Gilbert and Sullivan both tried other partners following their work on Utopia Limited. None met with much success, and so they made one more combined effort: The Grand Duke, which opened at the Savoy on March 7, 1896, and ran for a mere 123 performances. Neither partner, it appears, had put his heart into the effort. Some lines were cut after the initial performance, but stronger measures would have been appropriate.
The Grand Duke is a much neglected opera. Its principal shortcoming is that it is too long. Its principal virtue grows out of that very shortcoming: a competent director can omit songs, chop paragraphs of dialog, and come out with a jolly evening’s entertainment. Try it; you’ll see.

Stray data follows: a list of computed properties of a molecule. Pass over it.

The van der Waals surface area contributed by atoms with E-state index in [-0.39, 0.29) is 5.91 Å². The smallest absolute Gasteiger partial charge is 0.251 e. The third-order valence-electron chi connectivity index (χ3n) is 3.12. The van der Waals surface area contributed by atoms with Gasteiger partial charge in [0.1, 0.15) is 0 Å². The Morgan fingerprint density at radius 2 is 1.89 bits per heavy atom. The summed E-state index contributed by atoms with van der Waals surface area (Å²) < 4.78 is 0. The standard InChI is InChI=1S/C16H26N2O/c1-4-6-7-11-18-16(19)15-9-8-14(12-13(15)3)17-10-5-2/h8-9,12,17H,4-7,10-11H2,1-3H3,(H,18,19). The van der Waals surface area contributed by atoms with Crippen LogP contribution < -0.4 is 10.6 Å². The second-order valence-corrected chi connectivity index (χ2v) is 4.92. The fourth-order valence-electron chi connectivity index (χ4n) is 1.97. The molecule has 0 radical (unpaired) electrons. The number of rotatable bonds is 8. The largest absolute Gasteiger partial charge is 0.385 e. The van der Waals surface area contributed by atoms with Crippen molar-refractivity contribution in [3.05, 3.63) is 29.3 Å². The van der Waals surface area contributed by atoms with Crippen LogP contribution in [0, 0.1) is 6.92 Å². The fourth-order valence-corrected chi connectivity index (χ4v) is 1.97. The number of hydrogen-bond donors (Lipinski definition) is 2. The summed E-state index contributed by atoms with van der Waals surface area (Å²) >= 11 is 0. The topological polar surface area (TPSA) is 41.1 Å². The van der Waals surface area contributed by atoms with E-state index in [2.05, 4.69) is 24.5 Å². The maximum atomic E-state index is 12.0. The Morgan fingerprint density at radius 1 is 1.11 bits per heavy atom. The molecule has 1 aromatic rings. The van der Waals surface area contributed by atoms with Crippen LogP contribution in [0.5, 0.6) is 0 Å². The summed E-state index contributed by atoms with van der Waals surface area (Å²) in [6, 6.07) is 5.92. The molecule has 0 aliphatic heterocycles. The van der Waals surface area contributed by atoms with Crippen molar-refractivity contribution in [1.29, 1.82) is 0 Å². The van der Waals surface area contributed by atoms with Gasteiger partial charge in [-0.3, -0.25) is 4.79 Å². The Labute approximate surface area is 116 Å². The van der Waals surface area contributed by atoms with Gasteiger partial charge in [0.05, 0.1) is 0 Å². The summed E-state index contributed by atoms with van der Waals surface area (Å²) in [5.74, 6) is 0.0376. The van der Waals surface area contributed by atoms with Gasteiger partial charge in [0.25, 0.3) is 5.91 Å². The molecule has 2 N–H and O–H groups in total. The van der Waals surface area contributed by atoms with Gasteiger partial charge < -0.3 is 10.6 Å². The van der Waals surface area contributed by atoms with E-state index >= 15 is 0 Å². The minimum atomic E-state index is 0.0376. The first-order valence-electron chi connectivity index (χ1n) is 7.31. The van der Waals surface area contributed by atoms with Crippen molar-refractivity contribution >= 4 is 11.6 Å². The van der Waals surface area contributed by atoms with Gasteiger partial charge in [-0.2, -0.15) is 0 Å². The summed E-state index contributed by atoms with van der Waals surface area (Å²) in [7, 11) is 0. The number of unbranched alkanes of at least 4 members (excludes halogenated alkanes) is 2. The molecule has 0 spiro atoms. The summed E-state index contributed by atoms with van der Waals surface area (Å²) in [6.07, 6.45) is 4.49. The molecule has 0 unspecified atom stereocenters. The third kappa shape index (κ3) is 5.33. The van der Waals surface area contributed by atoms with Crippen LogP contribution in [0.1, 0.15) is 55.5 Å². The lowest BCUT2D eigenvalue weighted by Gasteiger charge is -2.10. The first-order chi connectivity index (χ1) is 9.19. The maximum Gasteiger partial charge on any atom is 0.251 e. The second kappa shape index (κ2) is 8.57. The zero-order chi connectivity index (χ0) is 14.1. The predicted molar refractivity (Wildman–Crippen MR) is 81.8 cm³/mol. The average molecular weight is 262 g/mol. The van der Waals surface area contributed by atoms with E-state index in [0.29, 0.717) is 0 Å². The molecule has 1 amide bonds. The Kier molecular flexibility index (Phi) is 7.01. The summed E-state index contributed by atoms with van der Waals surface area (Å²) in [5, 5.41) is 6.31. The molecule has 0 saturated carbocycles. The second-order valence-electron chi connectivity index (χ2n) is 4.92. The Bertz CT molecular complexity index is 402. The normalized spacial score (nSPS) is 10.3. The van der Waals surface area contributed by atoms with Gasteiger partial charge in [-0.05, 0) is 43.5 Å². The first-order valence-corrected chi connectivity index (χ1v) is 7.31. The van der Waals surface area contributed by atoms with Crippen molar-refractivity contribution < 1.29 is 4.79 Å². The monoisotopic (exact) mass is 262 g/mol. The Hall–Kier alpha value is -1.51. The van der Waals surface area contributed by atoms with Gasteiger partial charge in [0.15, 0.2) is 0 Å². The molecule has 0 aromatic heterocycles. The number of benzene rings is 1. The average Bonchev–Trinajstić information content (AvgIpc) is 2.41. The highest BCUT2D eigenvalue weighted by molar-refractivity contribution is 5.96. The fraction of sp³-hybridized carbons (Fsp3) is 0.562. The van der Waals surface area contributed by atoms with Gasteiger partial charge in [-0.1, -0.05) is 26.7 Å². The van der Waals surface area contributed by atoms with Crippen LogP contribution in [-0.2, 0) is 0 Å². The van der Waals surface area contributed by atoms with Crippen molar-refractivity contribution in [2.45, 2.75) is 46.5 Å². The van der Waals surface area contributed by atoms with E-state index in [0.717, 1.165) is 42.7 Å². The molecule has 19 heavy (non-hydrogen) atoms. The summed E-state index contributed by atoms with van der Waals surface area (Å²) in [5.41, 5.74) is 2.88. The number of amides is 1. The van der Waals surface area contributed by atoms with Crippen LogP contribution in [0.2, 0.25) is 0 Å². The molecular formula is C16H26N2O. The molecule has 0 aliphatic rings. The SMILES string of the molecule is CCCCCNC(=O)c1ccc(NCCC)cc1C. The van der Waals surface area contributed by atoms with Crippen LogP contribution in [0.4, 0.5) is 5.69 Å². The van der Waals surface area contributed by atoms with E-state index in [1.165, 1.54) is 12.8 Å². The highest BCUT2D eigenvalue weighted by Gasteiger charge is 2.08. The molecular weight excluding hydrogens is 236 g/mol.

The Grand Duke was Gilbert and Sullivan’s last collaboration. In ever-failing health, Sullivan died on November 22, 1900, at the age of 58. Carte died the following April, aged 56. Gilbert lived on as a country squire and was finally knighted in 1907. He died on May 29, 1911, at the age of 74. The triumvirate left to posterity their delightfully crafted operas. Now, more than a century later, those operas are still admired and lovingly presented by hundreds of amateur performing groups all over the English-speaking world. How surprised and delighted Gilbert, Sullivan, and Carte would be if they could but know. True, Gilbert would growl about directors taking liberties with his lines; Sullivan would be distressed with some of the tempi accorded his scores; and Carte would lament his inability to collect continuing royalties. Still, on the whole, they would derive great satisfaction from the lively current Geeandessian scene.